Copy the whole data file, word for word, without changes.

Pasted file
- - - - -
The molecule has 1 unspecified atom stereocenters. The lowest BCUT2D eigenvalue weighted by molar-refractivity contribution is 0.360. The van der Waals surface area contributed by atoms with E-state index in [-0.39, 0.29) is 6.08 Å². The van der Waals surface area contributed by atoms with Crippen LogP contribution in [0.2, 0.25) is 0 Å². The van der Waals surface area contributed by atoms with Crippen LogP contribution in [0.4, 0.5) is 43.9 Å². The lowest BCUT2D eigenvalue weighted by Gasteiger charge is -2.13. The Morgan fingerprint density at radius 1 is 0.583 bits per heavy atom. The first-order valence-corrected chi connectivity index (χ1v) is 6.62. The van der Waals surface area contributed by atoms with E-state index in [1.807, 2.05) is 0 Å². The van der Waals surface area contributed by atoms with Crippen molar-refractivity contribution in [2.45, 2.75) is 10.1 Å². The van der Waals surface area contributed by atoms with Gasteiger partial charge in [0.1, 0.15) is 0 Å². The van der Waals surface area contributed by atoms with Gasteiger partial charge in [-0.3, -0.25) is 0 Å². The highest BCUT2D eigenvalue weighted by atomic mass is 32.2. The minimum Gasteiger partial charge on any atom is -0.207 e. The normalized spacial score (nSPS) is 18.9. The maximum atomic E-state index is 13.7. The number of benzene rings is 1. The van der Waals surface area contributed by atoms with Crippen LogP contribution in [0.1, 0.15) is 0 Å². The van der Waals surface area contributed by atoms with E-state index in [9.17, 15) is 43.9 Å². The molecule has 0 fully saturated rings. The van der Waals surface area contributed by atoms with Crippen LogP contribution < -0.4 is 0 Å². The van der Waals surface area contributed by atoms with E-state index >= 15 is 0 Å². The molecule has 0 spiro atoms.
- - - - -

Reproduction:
The molecule has 1 unspecified atom stereocenters. The lowest BCUT2D eigenvalue weighted by molar-refractivity contribution is 0.360. The van der Waals surface area contributed by atoms with E-state index in [-0.39, 0.29) is 6.08 Å². The van der Waals surface area contributed by atoms with Crippen LogP contribution in [0.2, 0.25) is 0 Å². The van der Waals surface area contributed by atoms with Crippen LogP contribution in [0.4, 0.5) is 43.9 Å². The lowest BCUT2D eigenvalue weighted by Gasteiger charge is -2.13. The Morgan fingerprint density at radius 1 is 0.583 bits per heavy atom. The first-order valence-corrected chi connectivity index (χ1v) is 6.62. The van der Waals surface area contributed by atoms with E-state index in [1.807, 2.05) is 0 Å². The van der Waals surface area contributed by atoms with Crippen molar-refractivity contribution in [2.45, 2.75) is 10.1 Å². The van der Waals surface area contributed by atoms with Gasteiger partial charge in [0.1, 0.15) is 0 Å². The van der Waals surface area contributed by atoms with Gasteiger partial charge in [-0.3, -0.25) is 0 Å². The highest BCUT2D eigenvalue weighted by atomic mass is 32.2. The minimum Gasteiger partial charge on any atom is -0.207 e. The normalized spacial score (nSPS) is 18.9. The maximum atomic E-state index is 13.7. The number of benzene rings is 1. The van der Waals surface area contributed by atoms with Crippen LogP contribution in [0.1, 0.15) is 0 Å². The van der Waals surface area contributed by atoms with E-state index in [9.17, 15) is 43.9 Å². The molecule has 0 fully saturated rings. The van der Waals surface area contributed by atoms with Crippen LogP contribution < -0.4 is 0 Å². The van der Waals surface area contributed by atoms with E-state index >= 15 is 0 Å². The molecule has 0 spiro atoms.